Glaucoma is a chronic disease of the optic nerve that, without proper treatment, can progress insidiously and lead to blindness. It usually occurs when intraocular pressure is higher than the eye can withstand, resulting in reduced side vision. This symptom may go unnoticed, and when this happens, the patient does not usually recognize the disease until it is at a very advanced stage.
Types of glaucoma
There are two types of glaucoma: open-angle glaucoma, which is asymptomatic and the most frequent; or narrow-angle or closed-angle glaucoma. In the case of an abrupt closure, it causes a rise in pressure with intense pain, loss of vision and even nausea and vomiting. The patient should undergo urgent treatment if he/she manifests these symptoms.
When does glaucoma appear?
Glaucoma, as well as its main symptoms, generally appears in people over 40 years of age and with elevated intraocular pressure, although it can also appear with normal pressures in sensitive eyes. The risk factors for glaucoma are many and varied, although the most common are ocular hypertension or myopia.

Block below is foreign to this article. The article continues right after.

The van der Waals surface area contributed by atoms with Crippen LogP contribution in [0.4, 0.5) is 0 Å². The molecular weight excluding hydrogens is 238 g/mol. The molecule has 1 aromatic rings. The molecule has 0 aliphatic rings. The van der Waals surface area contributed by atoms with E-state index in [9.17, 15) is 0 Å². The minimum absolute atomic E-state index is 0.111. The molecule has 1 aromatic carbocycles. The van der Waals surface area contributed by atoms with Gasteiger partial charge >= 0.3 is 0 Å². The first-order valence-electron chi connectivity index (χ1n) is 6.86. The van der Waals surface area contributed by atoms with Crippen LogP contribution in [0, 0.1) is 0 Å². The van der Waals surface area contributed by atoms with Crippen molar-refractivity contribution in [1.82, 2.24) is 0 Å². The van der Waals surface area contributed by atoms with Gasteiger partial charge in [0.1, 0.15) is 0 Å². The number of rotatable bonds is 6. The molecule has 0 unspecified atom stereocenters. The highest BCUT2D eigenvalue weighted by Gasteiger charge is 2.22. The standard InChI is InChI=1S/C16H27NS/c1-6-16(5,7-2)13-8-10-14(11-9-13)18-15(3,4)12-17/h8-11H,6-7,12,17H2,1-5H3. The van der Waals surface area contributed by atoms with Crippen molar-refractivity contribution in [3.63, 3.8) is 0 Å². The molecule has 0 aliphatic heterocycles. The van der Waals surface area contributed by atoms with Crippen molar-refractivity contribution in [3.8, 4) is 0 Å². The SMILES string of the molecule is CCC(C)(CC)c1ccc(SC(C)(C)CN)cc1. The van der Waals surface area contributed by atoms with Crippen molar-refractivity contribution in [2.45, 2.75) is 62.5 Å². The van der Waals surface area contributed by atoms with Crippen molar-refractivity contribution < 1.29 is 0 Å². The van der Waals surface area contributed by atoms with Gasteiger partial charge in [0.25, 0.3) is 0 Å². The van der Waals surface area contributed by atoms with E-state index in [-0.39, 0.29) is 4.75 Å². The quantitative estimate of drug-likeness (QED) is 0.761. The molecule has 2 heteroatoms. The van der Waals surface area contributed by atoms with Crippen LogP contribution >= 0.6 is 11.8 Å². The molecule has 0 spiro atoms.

Surgery does not restore lost vision
While it is true that surgery lowers intraocular pressure to stop optic nerve damage, it does not allow the patient to recover the vision that glaucoma has caused him to lose. When the first symptoms appear and the disease manifests itself in a mild phase, the most frequent treatment is by means of hypotensive eye drops. On the other hand, if the disease is more severe, the patient must undergo surgical procedures such as laser, trabeculectomy or sclerectomy.
Despite the discouraging data, with early diagnostic measures and hypotensive treatment, the incidence of blindness has practically halved in the last 30 years. For this reason, regular medical follow-up is necessary throughout life.